Alternative Forms of Sentencing

539. Encouraging Alternative Forms of Sentencing. Reassessment of the value of imprisonment is leading to a wider range of sentencing options being available in many Australian jurisdictions.[275] These include:

  • discharge with or without conviction.

  • supervised or unsupervised bonds.

  • community work orders.

More detailed discussion of alternative sentencing options will occur in the Commission’s Final Report on Sentencing. For present purposes it is sufficient to refer to some of the difficulties that have arisen in more remote Aboriginal communities, and to some developments which need to be taken into account in any general sentencing regime.

540. Probation and Conditional Release. A common sentence for an offender is release on a bond to which may be attached conditions, such as supervision for a specified period by a probation and parole officer. Supervision can be a condition attached by the court, or can follow the grant of parole by a Parole Board after a period of imprisonment. Supervision of Aborigines placed on bonds creates special difficulties in remote communities. Apart from the practical problems remoteness creates for probation and parole officers in making regular visits and compiling reports on the progress of parolees, there may be difficulties for the officer in achieving a sufficient understanding of the community where the client lives. This may involve the officer spending a considerable period of time in the community to gain the level of understanding required. But this may not be possible, with the result that the supervision involved may be nominal. As well, Aboriginal communities tend not to fit within the accepted model for the operation of a probation and parole service. In a town or city a probation or parole service may be able to exercise some influence or control over where a person lives and works and over his or her associates. This may have little or no application to a small and remote Aboriginal community, where people may travel frequently, there may be no stable employment and no likelihood of it, and kinship and other family obligations may make it impossible to regulate who the offender associates with. The importance of kinship obligations must not be underestimated. The fact that a person is on a bond which if breached may result in a term of imprisonment may have no significance if kinship obligations require participation in, for example, a fight to help persons the offender is obligated to help. This problem was noted by the Northern Territory Department of Correctional Services:

[F]ormal directions in accordance with bonds or parole orders to individuals not to associate with specific others or warnings not to become involved in specific activities are likely to be either ineffectual (as an individual’s obligations towards others are well established) or detrimental to traditional structures.[276]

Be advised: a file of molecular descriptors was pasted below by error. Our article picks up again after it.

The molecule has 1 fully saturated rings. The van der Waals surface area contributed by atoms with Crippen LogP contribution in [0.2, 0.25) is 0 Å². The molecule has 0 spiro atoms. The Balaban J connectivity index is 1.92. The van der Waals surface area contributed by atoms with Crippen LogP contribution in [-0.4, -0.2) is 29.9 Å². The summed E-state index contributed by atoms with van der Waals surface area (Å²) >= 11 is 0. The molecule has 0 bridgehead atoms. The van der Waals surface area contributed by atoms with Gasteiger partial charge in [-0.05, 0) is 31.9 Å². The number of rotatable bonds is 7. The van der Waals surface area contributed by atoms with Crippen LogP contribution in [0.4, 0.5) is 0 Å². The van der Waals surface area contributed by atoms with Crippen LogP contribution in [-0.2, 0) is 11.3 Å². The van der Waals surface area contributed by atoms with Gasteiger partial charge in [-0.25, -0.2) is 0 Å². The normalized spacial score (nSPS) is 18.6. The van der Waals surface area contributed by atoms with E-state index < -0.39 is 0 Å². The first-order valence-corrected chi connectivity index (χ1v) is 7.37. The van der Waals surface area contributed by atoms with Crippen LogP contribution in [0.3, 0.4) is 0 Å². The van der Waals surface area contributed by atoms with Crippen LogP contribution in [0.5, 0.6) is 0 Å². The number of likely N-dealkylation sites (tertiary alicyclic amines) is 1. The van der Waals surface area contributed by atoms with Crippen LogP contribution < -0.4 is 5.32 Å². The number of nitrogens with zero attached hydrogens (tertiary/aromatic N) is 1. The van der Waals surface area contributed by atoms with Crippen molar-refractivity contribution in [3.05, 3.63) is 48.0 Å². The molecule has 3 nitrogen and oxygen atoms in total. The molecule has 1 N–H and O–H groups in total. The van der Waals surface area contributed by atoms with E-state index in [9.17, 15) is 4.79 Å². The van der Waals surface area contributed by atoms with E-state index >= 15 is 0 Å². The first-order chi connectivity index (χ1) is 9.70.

541. Other Alternatives. In addition to the established sentencing alternatives, attempts have been and are being made to develop new alternatives responsive to local needs.

  • Community Service Orders. It is often suggested that community service orders should be given more prominence when dealing with Aboriginal offenders. Such orders require some form of local supervision, including a person within the community prepared to take on a supervisory role. Even if the leaders of an Aboriginal community are prepared to accept an Aboriginal offender back, the direct supervision regarded as a prerequisite in an urban context may not be appropriate.

  • Local Gaols and Lock-ups. Most police stations in Australia have a lock-up in which accused persons may be held for short periods pending an appearance in court, or where a convicted person may be held for short periods of time. Aboriginal reserves in Queensland have also had lock-ups used for this purpose, (until recently head Aboriginal justices had the power to imprison offenders for up to 14 days). These lock-ups were changed in 1984 to police lock-ups.[277] There is no doubt that local police lock-ups are required, and custodial sentences of up to 28 days may appropriately be served locally. However there are serious problems with suggestions that local gaols be built to house longer-term offenders.[278]

  • Locally-Developed Alternatives. Some Aboriginal communities have developed their own sentencing alternatives. One example is the banishment of offenders to outstations. At Aurukun, the Local Court run by Aboriginal Justices of the Peace regularly sentences offenders to spend a period of time on one of the outstations. Offenders are usually given a choice, so that they may choose a place where they have kin or relations.[279] Judges and magistrates may take into account in sentencing a request that an offender not be permitted to return to the community for a period of time.[280] Conditions may be imposed on a bond so as to restrict residence or movement. A number of these local alternatives have been developed in conjunction with local justice mechanisms, and it is essential to their effective operation that the magistrate should hold court in the local community[281] (rather than in a near or distant town centre), and with adequate preparation through presentence consultation and reporting. These questions are referred to again in the discussion of local justice mechanisms in Part VI of this Report.